Oral semaglutide, a tablet-based GLP-1 receptor agonist drug, has performed stronger in achieving weight loss and reduction in HbA1c than empagliflozin in a new trial.

The results come from the PIONEER 2 clinical trial. The trial compared two different drug treatments in people with type 2 diabetes on metformin that had HbA1c levels of 53 mmol/mol (7.0%) and above.

Oral semaglutide, marketed as Rybelsus, was recently approved for public use in the US by the Food and Drug Administration (FDA). Empagliflozin, marketed as Jardiance, is an SGLT2 inhibitor drug that was approved in the US in 2014.

For people in the UK, empagliflozin is available on the NHS, but the newer drug oral semaglutide is not.

The PIONEER 2 trial set out to measure the performance of the two drugs in reducing HbA1c and body weight. Participants were randomised to receive once-daily doses of either oral semaglutide (14mg dose) or empagliflozin (25mg dose).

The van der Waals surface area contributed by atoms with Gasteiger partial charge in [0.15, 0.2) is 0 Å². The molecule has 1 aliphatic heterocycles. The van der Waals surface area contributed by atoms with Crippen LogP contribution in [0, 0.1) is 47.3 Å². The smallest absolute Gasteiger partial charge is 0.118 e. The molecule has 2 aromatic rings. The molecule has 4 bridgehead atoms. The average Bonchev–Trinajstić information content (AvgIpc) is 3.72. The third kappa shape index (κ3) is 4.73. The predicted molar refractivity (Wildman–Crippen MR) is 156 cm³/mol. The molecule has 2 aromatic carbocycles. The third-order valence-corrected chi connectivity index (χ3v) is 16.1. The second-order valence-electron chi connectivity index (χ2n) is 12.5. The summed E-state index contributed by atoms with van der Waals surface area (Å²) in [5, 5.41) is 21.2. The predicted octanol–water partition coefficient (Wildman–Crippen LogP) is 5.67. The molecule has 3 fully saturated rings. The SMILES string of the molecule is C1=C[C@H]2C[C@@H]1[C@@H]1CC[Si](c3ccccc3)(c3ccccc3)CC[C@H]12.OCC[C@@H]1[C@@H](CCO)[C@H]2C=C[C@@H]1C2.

Both groups took these medications in addition to metformin. There were around four hundred participants in each group that completed the trial.

Both treatments helped to reduce HbA1c but oral semaglutide demonstrated a stronger reduction. After 6 months, participants taking oral semaglutide reduced HbA1c by 15 mmol/mol (1.4%), compared to those taking empagliflozin which had an average reduction in HbA1c of 9 mmol/mol (0.9%).

After 6 months, participants in both treatment groups had a similar level of weight loss. After 12 months, participants taking oral semaglutide showed greater weight loss, of 4.7kg versus 3.8kg in those taking empagliflozin.

A greater number of participants in the semaglutide group (97%) completed the trial than those in the empagliflozin group (94%). Gastrointestinal adverse events were more common in the group taking oral semaglutide.

The findings are published online, ahead of print, by the Diabetes Care journal.

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